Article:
Wildfire season in California is upon us (sigh). This year it came early and has been truly wild. We are entering our 29th day of Spare the Air, and it is getting rather tedious checking PurpleAir every few hours just to see if it is OK to walk the dog. But at least we are safe indoors. I feel for the people who have had to evacuate at a moment’s notice, unsure if they will ever see their house and belongings ever again. All this in the midst of a pandemic. 

A few days ago we woke up to an apocalyptic dark orange sky unlike anything I had seen before. The sun didn’t reach us all day, making the smoky air rather chilly. This song is the first thing that came to mind. 



After eating a quick breakfast of granola we piled into the car to go for a hike before it got too steamy. We ended up at the upper half of Wunderlich Park, which is studded with gorgeous old trees. Take a look at this Pacific Madrone! It has such cool reptilian-like bark.

By the way, I’m currently testing out the Seek app by iNaturalist. Seek is this amazing tool that immediately identifies the species you photograph on your phone. It’s automagical. I feel a new connection to the plants around me now that I can properly identify them. 

We debated how long the hike would be, and ended up going the long way, resulting in a 7.3 mile loop, but no one complained. We ran out of water before we were finished, so I will remember next time to bring more. We didn’t encounter very many people, which is nice during a pandemic. Overall it was a hot, peaceful hike. 

Upon returning to our car, we noticed how busy La Honda Road was going towards the ocean. People wanting to escape the heat were greeted with a complete standstill. Cars lined all the way near the Portola Road turnoff. We were lucky as we were going in the opposite direction. It’s a good reminder that we like to zag when everyone else is zigging. That’s how you get the quiet. 


Hi. Here’s today’s stream of consciousness:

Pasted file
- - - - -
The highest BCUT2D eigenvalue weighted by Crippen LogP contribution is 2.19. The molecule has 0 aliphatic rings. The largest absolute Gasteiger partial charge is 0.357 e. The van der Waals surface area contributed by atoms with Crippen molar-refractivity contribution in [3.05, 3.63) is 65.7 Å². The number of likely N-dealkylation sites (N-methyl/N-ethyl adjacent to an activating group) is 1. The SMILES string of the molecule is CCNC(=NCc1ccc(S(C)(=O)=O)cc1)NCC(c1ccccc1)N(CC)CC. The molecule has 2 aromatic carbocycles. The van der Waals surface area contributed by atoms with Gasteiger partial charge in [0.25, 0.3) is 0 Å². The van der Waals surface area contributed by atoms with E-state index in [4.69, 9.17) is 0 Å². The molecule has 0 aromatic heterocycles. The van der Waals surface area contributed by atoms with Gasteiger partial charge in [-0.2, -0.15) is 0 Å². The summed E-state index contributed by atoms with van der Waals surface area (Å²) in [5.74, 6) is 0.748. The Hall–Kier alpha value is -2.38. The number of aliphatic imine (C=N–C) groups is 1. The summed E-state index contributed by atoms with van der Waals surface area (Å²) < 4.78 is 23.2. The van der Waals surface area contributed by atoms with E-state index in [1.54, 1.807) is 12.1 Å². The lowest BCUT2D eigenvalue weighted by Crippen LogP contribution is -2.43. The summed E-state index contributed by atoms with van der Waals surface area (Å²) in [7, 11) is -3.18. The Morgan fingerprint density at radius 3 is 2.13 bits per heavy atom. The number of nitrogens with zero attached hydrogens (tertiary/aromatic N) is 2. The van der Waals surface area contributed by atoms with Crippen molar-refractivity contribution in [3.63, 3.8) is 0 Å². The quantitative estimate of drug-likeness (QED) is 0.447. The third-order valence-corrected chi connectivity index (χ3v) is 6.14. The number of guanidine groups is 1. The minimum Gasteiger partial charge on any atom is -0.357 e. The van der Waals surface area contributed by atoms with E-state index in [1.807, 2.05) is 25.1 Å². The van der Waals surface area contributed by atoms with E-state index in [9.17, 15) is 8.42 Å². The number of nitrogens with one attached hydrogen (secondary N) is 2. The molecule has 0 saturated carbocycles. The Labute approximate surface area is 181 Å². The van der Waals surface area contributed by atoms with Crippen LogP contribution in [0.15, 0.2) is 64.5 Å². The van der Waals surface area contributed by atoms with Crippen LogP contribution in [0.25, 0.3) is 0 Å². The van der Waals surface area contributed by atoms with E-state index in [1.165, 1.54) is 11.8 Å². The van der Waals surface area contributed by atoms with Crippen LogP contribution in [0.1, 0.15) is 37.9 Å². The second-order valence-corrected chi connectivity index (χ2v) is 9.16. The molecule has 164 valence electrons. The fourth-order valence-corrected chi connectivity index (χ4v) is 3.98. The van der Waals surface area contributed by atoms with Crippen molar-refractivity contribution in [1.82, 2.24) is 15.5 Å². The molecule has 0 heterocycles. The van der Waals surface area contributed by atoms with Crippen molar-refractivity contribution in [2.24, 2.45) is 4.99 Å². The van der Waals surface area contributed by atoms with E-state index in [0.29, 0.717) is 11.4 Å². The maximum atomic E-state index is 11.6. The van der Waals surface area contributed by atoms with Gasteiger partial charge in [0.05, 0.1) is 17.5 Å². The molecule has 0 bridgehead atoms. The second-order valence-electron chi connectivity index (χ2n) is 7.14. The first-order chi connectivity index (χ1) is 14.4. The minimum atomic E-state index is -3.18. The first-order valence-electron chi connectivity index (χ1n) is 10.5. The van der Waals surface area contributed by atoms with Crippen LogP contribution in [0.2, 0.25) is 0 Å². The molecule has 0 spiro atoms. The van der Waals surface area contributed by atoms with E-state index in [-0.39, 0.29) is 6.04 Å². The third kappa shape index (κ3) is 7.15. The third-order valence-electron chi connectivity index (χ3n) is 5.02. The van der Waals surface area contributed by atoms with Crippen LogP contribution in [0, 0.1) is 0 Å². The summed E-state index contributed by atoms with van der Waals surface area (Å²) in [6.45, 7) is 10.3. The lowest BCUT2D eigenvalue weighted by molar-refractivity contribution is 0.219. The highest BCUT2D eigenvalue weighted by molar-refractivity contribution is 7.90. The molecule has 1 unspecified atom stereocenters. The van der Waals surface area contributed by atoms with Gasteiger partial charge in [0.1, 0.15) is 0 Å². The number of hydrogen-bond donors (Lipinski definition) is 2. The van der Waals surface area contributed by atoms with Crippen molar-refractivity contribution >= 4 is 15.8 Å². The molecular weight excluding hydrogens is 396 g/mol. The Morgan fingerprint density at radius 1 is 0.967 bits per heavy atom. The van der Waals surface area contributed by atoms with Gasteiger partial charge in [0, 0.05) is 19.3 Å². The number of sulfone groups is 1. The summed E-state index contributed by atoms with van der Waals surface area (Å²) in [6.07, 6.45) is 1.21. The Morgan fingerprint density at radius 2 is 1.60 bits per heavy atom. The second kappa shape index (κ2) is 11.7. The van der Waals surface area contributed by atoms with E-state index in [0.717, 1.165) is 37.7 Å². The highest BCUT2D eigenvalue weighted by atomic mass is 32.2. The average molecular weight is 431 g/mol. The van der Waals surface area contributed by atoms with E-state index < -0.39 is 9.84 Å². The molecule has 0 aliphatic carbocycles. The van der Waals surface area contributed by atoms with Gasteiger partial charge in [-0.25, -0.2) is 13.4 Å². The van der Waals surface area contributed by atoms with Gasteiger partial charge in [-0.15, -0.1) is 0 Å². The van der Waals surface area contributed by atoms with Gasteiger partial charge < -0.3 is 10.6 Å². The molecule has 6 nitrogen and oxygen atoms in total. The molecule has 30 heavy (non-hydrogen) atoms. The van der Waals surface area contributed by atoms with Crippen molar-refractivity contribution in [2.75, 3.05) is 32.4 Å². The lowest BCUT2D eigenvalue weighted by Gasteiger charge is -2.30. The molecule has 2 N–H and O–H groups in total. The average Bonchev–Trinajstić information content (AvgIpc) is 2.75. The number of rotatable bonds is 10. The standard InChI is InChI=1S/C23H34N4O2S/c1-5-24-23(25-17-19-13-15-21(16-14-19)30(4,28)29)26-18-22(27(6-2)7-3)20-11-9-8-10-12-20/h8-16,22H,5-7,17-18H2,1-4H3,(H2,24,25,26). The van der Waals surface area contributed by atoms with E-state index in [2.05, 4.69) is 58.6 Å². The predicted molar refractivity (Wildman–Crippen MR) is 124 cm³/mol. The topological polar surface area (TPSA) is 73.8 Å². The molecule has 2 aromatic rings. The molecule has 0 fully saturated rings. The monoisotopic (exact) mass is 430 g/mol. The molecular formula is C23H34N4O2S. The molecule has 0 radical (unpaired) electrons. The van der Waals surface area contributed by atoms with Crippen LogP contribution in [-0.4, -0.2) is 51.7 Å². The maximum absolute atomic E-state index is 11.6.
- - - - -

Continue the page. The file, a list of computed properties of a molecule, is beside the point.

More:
Inoculation Messaging: Today, while listening to a podcast, I was served an audio ad forFat Tire Brewing, that started with the question, “Would you pay $100 for a six-pack of beer?”

That certainly caught my attention, and I decided to listen to the company’s message on how it has introduced the first carbon neutral certified beer in the US as part of their efforts to combat climate change. Cool. But one line from their ad stuck out, “It’s a good start, but it’s not enough.” 

That simple sentence acknowledged the imperfection of a company’s sustainability effort. At least they are trying, but they know they can (and should) do even more. No resting on their laurels. The job is nowhere near done. It’s a refreshing communication strategy. It’s humble. 

Inoculation messaging is when you admittedly call out your faults even while celebrating your progress. It creates a sense of humility that can make someone feel more connected with you because they view you being introspective and not just beating your chest about all the good you have done. 

So often we hear companies who will excessively promote their commitment to social good programs, so they can “be a part of the conversation” with their overconfident virtue signaling. 

It’s nice to see a company openly admit that it has work to do. It’s a smart strategy. 

To Buff or Not? Yesterday I went through my pile of face coverings by the door. I pulled aside all the buffs and bandanas after being pointed to a recent study from Duke University that warns that bandanas probably aren’t great face coverings after all, and buffs may actually be worse than wearing no face covering at all.

But now people are already pointing to the flaws in that study. Science keeps moving at such a fast pace, that it is too easy to jump on a bandwagon of a pre-release study or research that yet lacks proper peer review. So the short answer to the question of Buff or not, is probably not, at least for the time being.

We’ve switched to triple layer face coverings when we head out of the house, at least for now.